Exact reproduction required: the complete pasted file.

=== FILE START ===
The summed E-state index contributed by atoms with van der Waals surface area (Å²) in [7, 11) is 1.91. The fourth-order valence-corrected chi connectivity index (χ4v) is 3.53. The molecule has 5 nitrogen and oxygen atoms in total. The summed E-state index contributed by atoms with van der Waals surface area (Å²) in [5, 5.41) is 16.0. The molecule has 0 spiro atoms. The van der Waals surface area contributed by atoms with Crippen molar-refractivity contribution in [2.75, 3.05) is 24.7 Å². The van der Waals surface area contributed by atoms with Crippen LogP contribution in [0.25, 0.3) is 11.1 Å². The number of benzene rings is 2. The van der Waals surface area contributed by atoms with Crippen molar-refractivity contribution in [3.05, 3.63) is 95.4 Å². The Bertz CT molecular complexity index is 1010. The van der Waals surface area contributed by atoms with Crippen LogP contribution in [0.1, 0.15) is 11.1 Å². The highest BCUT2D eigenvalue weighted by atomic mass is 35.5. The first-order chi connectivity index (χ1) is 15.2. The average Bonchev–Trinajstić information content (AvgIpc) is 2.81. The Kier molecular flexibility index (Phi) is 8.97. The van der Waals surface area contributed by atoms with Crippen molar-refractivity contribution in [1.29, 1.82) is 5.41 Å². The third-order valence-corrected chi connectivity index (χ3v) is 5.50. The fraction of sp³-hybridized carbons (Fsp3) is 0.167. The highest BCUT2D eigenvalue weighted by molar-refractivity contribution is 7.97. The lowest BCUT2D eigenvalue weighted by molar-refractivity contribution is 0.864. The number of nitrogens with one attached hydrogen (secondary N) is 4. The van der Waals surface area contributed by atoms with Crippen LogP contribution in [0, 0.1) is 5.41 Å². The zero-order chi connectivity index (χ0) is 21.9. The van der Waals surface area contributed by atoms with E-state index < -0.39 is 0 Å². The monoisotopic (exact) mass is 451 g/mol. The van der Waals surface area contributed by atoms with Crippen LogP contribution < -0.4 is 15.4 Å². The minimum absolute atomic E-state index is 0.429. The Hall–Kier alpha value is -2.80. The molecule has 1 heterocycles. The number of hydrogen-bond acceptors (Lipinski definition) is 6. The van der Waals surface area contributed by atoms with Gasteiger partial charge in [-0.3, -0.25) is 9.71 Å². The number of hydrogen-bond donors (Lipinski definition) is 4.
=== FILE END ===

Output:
The summed E-state index contributed by atoms with van der Waals surface area (Å²) in [7, 11) is 1.91. The fourth-order valence-corrected chi connectivity index (χ4v) is 3.53. The molecule has 5 nitrogen and oxygen atoms in total. The summed E-state index contributed by atoms with van der Waals surface area (Å²) in [5, 5.41) is 16.0. The molecule has 0 spiro atoms. The van der Waals surface area contributed by atoms with Crippen molar-refractivity contribution in [2.75, 3.05) is 24.7 Å². The van der Waals surface area contributed by atoms with Crippen LogP contribution in [0.25, 0.3) is 11.1 Å². The number of benzene rings is 2. The van der Waals surface area contributed by atoms with Crippen molar-refractivity contribution in [3.05, 3.63) is 95.4 Å². The Bertz CT molecular complexity index is 1010. The van der Waals surface area contributed by atoms with Crippen LogP contribution in [0.1, 0.15) is 11.1 Å². The highest BCUT2D eigenvalue weighted by atomic mass is 35.5. The first-order chi connectivity index (χ1) is 15.2. The average Bonchev–Trinajstić information content (AvgIpc) is 2.81. The Kier molecular flexibility index (Phi) is 8.97. The van der Waals surface area contributed by atoms with Crippen molar-refractivity contribution in [1.29, 1.82) is 5.41 Å². The third-order valence-corrected chi connectivity index (χ3v) is 5.50. The fraction of sp³-hybridized carbons (Fsp3) is 0.167. The highest BCUT2D eigenvalue weighted by molar-refractivity contribution is 7.97. The lowest BCUT2D eigenvalue weighted by molar-refractivity contribution is 0.864. The number of nitrogens with one attached hydrogen (secondary N) is 4. The van der Waals surface area contributed by atoms with Crippen LogP contribution in [0, 0.1) is 5.41 Å². The zero-order chi connectivity index (χ0) is 21.9. The van der Waals surface area contributed by atoms with E-state index < -0.39 is 0 Å². The monoisotopic (exact) mass is 451 g/mol. The van der Waals surface area contributed by atoms with Crippen LogP contribution < -0.4 is 15.4 Å². The minimum absolute atomic E-state index is 0.429. The Hall–Kier alpha value is -2.80. The molecule has 1 heterocycles. The number of hydrogen-bond acceptors (Lipinski definition) is 6. The van der Waals surface area contributed by atoms with Gasteiger partial charge in [-0.3, -0.25) is 9.71 Å². The number of hydrogen-bond donors (Lipinski definition) is 4.